Anand Raj on 4th Sep 2007, 5:45pm
haven't seen the movie...but going by your review, I think the movie must be pretty bad...but we must remember that the original 'SHOLAY' per se is not as great a movie as we all make it out to be...the original Sholay too was Ramesh Sippy's amateurish attempt to indianize a Hollywood western with a bit of melodrama, gawdy action and showy one-liners thrown in….fortunately for Sippy, the attempt stood out among the mediocrity that was Bollywood at those times and the movie had become a roaring hit...just because it was such a huge hit doesn't mean that one can classify it as a ‘immortal classic’...we should be careful when using the word 'classic'...a true classic is a movie that touches upon all the right chords of human psyche and usually capable of cutting across all races and nationalities e.g. Scorcese’s Taxi Driver or Satyajit Ray’s Apur Sansar….usually in a classic the only things that may change with times are its fashions, because all generations of all times can readily identify with the fundamental human elements such films usually manage to capture…in that sense, Sholay was hardly a ‘well-made movie’ let alone ‘a classic’…. Sholay was a titillating entertainer at best and a pretentious action thriller at worst ( there are many rubbish scenes in Sholay such as armless Sanjeev Kumar beating the hell out of Amjad Khan, childish and gross romantic sequences between Dharmendra and Hema Malini, the mawkish exchange of cinematic sentiments between Dharmendra and Amitab, when the latter is in throes of death, the silly dance of Hema Malini on the broken glass to save her lover etc.,etc., etc.). In fact, Sholay has done more than considerable damage to Indian Cinema because it has set false standards for the countless action movies of the similar kind or its variations that were to be made later. We had to endure many such movies devoid of any subtlety and nurtured on the bad cinematic traditions kick-started by Sholay( the stereotypical traditions such as very feminine leading ladies dancing in the the villains’ den to save their tethered lovers, the gang of bandits wreaking havoc on goody-goody policemen and the goody-goody policemen or their offspring avenging their ruination, one introverted and one extroverted heroic duos and the unbearable melodrama that is unleashed upon us upon the death of one etc., had come to stay for a long time in Indian cinema….). It is high time we disengage ourselves from the tradition of mistaking every massive hit in the bygone eras for a classic and consider it off-limits for us to be critical of it. Webster’s Dictionary defines the word classic as “something that is balanced, formal, objective, restrained, regular, simple, a term generally opposed to romantic”…most of our movies lack almost all those qualities (especially objectivity that is mark of a truly great movie) and Sholay is hardly an exception…..moreover, the movies like Sholay are dead-end romantics that cannot be usually improved upon because they lack those essential human themes that are the invisible driving forces behind great movies….movies like Sholay are more dependant upon decorative narrative that has come together by a fluke but has the potential to entertain the audience than any consciously worked out human theme which viewers can identify themselves with….hence, ironically, it is the truly great movies which can offer a director more space to weave an entirely different narrative based upon its intrinsic theme using different set of characters or situations and yet retain its human flavor….if it takes a smartass, pseudo-genius like Ram Gopal Varma, who can only appreciate the bare silhouette of bona fide film making but fails to understand its core engineering to waste his energies on remaking a superfluous movie like Sholay, then it takes intellectually-dead and arrogant Indian audiences to seriously believe such an attempt to be an affront rather than childish…..besides, had RGV been cleverer, he would have chosen to remake a honest movie like Nihalani’s Arthsatya and probably would have been more successful……….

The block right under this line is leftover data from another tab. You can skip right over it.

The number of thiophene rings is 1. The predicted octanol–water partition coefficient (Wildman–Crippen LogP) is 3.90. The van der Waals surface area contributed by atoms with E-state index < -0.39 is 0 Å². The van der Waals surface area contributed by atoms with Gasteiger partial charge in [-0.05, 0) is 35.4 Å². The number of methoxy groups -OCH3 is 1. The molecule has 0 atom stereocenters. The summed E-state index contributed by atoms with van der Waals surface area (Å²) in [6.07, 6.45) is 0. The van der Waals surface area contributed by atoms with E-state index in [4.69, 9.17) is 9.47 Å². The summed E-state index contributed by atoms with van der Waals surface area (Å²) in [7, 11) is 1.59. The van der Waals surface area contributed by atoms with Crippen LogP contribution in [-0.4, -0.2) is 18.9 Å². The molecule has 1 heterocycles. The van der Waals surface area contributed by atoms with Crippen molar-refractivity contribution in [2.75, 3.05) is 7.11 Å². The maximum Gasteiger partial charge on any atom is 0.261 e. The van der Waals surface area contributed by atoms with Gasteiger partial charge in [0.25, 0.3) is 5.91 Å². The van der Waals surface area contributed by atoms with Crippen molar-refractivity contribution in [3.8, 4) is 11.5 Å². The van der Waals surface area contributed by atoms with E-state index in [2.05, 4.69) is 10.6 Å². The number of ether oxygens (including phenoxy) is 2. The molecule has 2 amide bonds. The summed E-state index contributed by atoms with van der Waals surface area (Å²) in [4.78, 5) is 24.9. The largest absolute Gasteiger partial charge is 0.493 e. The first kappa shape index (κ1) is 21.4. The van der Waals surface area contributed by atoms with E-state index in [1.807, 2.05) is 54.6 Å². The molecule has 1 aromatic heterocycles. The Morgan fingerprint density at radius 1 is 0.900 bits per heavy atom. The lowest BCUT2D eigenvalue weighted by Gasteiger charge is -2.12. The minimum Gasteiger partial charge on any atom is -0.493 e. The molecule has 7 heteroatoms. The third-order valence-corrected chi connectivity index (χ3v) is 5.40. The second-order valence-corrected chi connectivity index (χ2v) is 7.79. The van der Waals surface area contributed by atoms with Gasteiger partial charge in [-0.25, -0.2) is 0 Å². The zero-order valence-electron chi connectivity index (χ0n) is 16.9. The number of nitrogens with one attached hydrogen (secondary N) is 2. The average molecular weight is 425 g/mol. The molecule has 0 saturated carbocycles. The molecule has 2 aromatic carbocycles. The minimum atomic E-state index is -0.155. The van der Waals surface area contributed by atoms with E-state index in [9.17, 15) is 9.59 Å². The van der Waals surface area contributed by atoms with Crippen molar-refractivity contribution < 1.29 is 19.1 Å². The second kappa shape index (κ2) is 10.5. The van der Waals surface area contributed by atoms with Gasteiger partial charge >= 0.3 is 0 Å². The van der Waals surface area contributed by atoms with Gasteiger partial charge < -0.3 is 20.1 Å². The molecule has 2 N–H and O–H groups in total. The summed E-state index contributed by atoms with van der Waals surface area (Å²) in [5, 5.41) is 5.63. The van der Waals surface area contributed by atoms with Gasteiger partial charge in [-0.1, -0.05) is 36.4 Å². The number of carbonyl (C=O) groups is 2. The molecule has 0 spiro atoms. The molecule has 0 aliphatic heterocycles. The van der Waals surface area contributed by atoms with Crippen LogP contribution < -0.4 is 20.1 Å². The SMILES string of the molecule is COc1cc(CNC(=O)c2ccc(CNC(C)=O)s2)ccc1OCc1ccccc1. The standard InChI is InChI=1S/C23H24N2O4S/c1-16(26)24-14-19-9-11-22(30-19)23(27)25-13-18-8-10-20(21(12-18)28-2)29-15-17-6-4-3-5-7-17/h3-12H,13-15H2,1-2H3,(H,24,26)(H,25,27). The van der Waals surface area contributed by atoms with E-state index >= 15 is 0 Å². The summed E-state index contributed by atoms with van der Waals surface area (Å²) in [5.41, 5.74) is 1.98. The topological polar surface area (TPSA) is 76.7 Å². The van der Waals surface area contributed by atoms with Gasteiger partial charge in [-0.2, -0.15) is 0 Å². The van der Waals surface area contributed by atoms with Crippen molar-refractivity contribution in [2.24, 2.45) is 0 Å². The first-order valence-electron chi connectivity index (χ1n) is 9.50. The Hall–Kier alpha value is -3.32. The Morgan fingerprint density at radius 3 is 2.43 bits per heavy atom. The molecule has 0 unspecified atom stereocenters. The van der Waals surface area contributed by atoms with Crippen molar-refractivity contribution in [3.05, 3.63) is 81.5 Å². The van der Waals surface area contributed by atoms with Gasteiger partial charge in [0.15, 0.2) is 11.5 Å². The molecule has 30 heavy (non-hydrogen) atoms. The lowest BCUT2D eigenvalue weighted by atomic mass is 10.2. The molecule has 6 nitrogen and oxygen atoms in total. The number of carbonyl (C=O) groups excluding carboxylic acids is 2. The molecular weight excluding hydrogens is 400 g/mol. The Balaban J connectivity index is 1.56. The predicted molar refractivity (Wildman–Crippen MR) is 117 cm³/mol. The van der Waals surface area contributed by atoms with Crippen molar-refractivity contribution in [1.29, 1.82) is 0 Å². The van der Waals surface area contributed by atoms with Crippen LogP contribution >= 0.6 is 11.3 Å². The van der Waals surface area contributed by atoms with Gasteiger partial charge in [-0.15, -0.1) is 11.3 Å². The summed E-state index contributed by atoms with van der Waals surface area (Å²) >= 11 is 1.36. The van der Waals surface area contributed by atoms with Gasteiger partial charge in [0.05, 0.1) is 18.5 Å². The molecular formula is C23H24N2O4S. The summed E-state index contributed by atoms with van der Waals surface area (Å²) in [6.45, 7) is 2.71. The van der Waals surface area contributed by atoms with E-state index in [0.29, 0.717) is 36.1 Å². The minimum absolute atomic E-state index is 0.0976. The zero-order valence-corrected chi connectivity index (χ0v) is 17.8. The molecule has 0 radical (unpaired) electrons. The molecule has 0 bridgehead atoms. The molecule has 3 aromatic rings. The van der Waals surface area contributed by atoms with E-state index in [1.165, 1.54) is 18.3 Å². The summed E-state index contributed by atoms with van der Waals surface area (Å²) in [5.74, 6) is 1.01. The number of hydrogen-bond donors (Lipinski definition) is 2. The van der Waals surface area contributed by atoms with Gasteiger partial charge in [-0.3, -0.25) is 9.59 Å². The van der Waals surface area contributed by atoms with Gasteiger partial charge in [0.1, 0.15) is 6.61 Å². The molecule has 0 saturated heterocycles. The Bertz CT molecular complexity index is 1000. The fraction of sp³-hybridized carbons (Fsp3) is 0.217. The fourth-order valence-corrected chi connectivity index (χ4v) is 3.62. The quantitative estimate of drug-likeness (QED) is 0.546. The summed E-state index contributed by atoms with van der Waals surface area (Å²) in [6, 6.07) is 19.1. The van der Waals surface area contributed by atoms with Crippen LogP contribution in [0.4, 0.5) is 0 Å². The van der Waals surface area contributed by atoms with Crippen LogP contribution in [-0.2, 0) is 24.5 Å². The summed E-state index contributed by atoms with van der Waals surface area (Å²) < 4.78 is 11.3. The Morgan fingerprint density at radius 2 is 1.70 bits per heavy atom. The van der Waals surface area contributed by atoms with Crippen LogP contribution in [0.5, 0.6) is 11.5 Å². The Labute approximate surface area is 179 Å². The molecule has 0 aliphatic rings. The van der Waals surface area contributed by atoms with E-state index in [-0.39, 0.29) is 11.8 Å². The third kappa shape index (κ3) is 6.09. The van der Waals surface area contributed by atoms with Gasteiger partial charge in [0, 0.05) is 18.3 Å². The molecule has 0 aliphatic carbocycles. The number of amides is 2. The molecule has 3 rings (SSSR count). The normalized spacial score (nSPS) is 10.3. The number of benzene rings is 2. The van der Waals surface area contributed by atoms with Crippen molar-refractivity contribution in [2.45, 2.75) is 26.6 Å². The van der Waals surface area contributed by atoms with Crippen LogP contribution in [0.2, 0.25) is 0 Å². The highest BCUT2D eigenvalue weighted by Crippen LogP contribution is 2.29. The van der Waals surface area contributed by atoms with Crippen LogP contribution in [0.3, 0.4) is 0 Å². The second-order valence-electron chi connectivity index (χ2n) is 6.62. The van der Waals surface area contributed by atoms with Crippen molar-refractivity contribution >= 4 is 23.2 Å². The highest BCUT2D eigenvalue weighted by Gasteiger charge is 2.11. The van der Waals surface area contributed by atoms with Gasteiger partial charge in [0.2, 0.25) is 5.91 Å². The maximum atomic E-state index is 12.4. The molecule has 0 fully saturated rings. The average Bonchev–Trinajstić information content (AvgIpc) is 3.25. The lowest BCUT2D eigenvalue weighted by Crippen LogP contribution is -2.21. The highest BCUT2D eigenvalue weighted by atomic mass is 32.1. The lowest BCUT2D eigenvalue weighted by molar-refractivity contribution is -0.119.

Before I get to the business of analyzing Ram Gopal Varma Ki Aag, let me state that this film is by far not the worst film you can or will see this year. This is also not as bad as the worst of movies that somehow escape our radar. There may be other films that are technically worse or more painful to sit through, but none of them bring their suckiness together in the way that Ram Gopal Varma has managed to do here.
There’s something else that I must assure some of you: some might think that my opinion of this film is colored by a direct comparison to the original (Sholay, if ....